Chapter 34 Summary

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Madam Lockton decides to throw a party to celebrate the British victory. She buys turtles for turtle soup and hires a chef to cook. She picks out the prettiest of the soldiers’ wives to wait on the guests, and she assigns the rest of the women to help the chef in the kitchen. Isabel’s job is to clean, run errands, and bring food up and down the stairs to the drawing room, where the party will be held.

As Isabel cleans the house, she watches Madam primping to prepare for the fine occasion. A hairdresser arranges Madam’s hair into a tall sort of wave, which Isabel expects to fall down at any moment. When the hair is finished, Madam whitens her face with make-up. Then she applies glue to her eyebrows and affixes two pieces of mouse hair on top to make them look fashionably bushy. Isabel thinks this looks ridiculous.

Shortly before the party, Isabel helps Lady Seymour to her place at the table. The lady comments that when she was growing up, her family held fine meals like this all the time. Isabel cannot believe this. The table is covered with linen and crystal. There is salt and pepper within reach of every place at the table, and there are dozens of bottles of wine standing ready. It seems impossible that anyone would constantly live in so much luxury.

All night, Isabel runs up and down the stairs carrying heavy trays of food. First she delivers the turtle soup. Next, she brings tongue and mushrooms. After that, she carries stuffed pheasants, stewed oysters, and several vegetable dishes. Each time she enters the drawing room, she takes a peek at the party. There are many officers and gentlemen, all dressed in fine clothes. Lady Seymour and Madam Lockton are the only women. A young soldier rushes around keeping wine glasses full as the dinner guests chat and enjoy themselves.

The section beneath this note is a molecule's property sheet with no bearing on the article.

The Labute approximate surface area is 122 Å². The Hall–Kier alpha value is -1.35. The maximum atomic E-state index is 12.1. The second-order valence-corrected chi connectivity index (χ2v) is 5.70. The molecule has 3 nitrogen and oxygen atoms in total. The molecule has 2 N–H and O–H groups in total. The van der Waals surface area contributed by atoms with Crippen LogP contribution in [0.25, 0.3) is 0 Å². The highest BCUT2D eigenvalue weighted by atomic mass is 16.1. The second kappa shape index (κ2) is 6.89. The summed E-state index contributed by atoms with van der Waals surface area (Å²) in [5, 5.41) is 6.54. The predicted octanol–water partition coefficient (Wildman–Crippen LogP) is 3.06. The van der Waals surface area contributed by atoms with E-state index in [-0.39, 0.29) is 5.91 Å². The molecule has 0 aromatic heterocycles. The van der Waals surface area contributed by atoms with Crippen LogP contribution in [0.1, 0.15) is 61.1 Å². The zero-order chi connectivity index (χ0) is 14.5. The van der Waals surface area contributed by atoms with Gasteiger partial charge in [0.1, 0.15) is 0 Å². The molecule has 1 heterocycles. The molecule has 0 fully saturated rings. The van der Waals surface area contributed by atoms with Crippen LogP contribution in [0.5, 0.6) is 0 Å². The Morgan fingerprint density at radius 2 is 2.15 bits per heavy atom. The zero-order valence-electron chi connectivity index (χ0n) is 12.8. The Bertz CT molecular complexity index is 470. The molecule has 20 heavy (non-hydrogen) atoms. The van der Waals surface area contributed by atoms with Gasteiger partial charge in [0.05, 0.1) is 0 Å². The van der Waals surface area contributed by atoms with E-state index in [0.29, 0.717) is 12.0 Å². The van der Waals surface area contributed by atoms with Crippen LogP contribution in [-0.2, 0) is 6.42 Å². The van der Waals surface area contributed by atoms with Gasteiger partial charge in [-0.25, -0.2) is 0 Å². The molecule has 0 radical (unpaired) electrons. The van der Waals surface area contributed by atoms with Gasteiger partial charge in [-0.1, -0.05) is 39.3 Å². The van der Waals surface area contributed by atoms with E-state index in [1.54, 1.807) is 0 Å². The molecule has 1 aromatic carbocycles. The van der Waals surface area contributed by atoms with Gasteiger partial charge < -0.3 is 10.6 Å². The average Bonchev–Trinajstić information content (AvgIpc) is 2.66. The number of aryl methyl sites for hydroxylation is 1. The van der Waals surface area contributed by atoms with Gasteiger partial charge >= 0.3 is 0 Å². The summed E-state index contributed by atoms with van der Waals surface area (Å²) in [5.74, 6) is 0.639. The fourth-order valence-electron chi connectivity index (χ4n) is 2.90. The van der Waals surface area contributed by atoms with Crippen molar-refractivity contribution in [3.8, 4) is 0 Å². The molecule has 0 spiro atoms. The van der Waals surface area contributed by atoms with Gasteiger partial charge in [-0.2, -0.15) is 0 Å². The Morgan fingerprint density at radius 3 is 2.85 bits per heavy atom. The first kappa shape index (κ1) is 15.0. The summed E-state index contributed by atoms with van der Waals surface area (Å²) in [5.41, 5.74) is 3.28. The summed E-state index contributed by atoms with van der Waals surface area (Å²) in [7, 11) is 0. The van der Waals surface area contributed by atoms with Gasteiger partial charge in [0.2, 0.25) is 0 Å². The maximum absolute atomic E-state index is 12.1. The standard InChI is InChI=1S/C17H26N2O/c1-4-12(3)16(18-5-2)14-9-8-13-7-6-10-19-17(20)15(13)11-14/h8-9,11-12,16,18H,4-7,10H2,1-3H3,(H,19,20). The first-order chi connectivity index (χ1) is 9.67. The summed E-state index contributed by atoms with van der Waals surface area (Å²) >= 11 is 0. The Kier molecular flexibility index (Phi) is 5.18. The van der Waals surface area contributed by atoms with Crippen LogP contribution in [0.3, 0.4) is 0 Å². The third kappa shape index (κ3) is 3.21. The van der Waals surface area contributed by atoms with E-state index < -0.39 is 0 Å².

Dessert is rice pudding, cookies, tarts, and cake. As Isabel brings the heavy dessert tray into the room and helps the serving women pass the dishes around, she overhears a conversation about the prisoners from Fort Washington. The British officers complain that it will be impossible to keep thousands of prisoners fed through the winter. They loudly wish for a disease to kill the men off. Master Lockton suggests forcing the local Patriots to feed the men, but everyone knows that the Patriots have no food to spare. One guest suggests shooting the prisoners, but Colonel Hawkins says that this would waste ammunition and anger Parliament. He adds that it does not matter. The cold of winter and the close quarters of the prison will kill most of the imprisoned men naturally.

Soon the conversation turns to pleasanter topics such as theater and cricket. Isabel rushes in and out of the room carrying food and dishes. By the end of the night, she has made so many trips up and down the stairs that her legs are exhausted. Eventually the ladies go to their rooms, and the gentlemen leave for a tavern. The British officers remain in the drawing room to look over maps and discuss plans for the war.

As the soldiers’ wives begin heating water to wash dishes, Isabel takes the scrap bucket outside. The Locktons’ normally dump their table scraps in the outhouse. Halfway there, she stops cold. She wonders if the British will really let Curzon starve and freeze. She does not particularly want to risk her own safety by sneaking visits to the prison, but Curzon is her friend. She knows that she must help him. Fearfully, she hides the scrap bucket in the bushes and returns to the kitchen to help with the cleanup.

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